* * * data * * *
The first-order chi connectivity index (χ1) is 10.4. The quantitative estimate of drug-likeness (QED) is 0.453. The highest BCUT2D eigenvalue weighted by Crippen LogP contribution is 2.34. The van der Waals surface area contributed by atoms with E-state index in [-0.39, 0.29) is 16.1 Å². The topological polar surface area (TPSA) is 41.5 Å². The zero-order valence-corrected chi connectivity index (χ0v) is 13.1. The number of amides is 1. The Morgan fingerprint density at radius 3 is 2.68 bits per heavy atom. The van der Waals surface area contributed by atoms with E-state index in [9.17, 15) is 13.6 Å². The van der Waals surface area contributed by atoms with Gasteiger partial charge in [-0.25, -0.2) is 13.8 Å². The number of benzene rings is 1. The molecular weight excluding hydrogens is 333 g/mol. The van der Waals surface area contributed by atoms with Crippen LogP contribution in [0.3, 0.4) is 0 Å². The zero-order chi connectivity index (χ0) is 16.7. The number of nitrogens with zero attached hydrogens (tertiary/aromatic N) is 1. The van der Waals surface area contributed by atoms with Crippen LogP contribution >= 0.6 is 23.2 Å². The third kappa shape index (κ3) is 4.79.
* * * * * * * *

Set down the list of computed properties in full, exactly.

The first-order chi connectivity index (χ1) is 10.4. The quantitative estimate of drug-likeness (QED) is 0.453. The highest BCUT2D eigenvalue weighted by Crippen LogP contribution is 2.34. The van der Waals surface area contributed by atoms with E-state index in [-0.39, 0.29) is 16.1 Å². The topological polar surface area (TPSA) is 41.5 Å². The zero-order valence-corrected chi connectivity index (χ0v) is 13.1. The number of amides is 1. The Morgan fingerprint density at radius 3 is 2.68 bits per heavy atom. The van der Waals surface area contributed by atoms with E-state index in [9.17, 15) is 13.6 Å². The van der Waals surface area contributed by atoms with Gasteiger partial charge in [-0.25, -0.2) is 13.8 Å². The number of benzene rings is 1. The molecular weight excluding hydrogens is 333 g/mol. The van der Waals surface area contributed by atoms with Crippen LogP contribution in [0.3, 0.4) is 0 Å². The zero-order chi connectivity index (χ0) is 16.7. The number of nitrogens with zero attached hydrogens (tertiary/aromatic N) is 1. The van der Waals surface area contributed by atoms with Crippen LogP contribution >= 0.6 is 23.2 Å². The third kappa shape index (κ3) is 4.79.